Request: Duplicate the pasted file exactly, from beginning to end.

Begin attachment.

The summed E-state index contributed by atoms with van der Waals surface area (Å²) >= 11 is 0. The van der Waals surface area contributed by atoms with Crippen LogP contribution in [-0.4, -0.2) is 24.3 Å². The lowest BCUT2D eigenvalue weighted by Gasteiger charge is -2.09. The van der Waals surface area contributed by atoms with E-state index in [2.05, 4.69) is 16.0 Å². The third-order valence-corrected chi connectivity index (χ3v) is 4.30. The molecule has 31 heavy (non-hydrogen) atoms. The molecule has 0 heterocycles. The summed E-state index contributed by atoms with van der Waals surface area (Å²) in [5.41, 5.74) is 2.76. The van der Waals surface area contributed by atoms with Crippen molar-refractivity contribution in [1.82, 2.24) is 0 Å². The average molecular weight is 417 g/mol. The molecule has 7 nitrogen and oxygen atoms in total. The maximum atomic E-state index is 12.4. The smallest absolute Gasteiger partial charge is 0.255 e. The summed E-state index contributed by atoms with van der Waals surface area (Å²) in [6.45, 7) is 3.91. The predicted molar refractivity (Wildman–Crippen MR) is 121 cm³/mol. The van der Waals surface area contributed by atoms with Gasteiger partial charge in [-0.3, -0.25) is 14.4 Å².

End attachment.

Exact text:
The summed E-state index contributed by atoms with van der Waals surface area (Å²) >= 11 is 0. The van der Waals surface area contributed by atoms with Crippen LogP contribution in [-0.4, -0.2) is 24.3 Å². The lowest BCUT2D eigenvalue weighted by Gasteiger charge is -2.09. The van der Waals surface area contributed by atoms with E-state index in [2.05, 4.69) is 16.0 Å². The third-order valence-corrected chi connectivity index (χ3v) is 4.30. The molecule has 31 heavy (non-hydrogen) atoms. The molecule has 0 heterocycles. The summed E-state index contributed by atoms with van der Waals surface area (Å²) in [5.41, 5.74) is 2.76. The van der Waals surface area contributed by atoms with Crippen molar-refractivity contribution in [1.82, 2.24) is 0 Å². The average molecular weight is 417 g/mol. The molecule has 7 nitrogen and oxygen atoms in total. The maximum atomic E-state index is 12.4. The smallest absolute Gasteiger partial charge is 0.255 e. The summed E-state index contributed by atoms with van der Waals surface area (Å²) in [6.45, 7) is 3.91. The predicted molar refractivity (Wildman–Crippen MR) is 121 cm³/mol. The van der Waals surface area contributed by atoms with Gasteiger partial charge in [-0.3, -0.25) is 14.4 Å².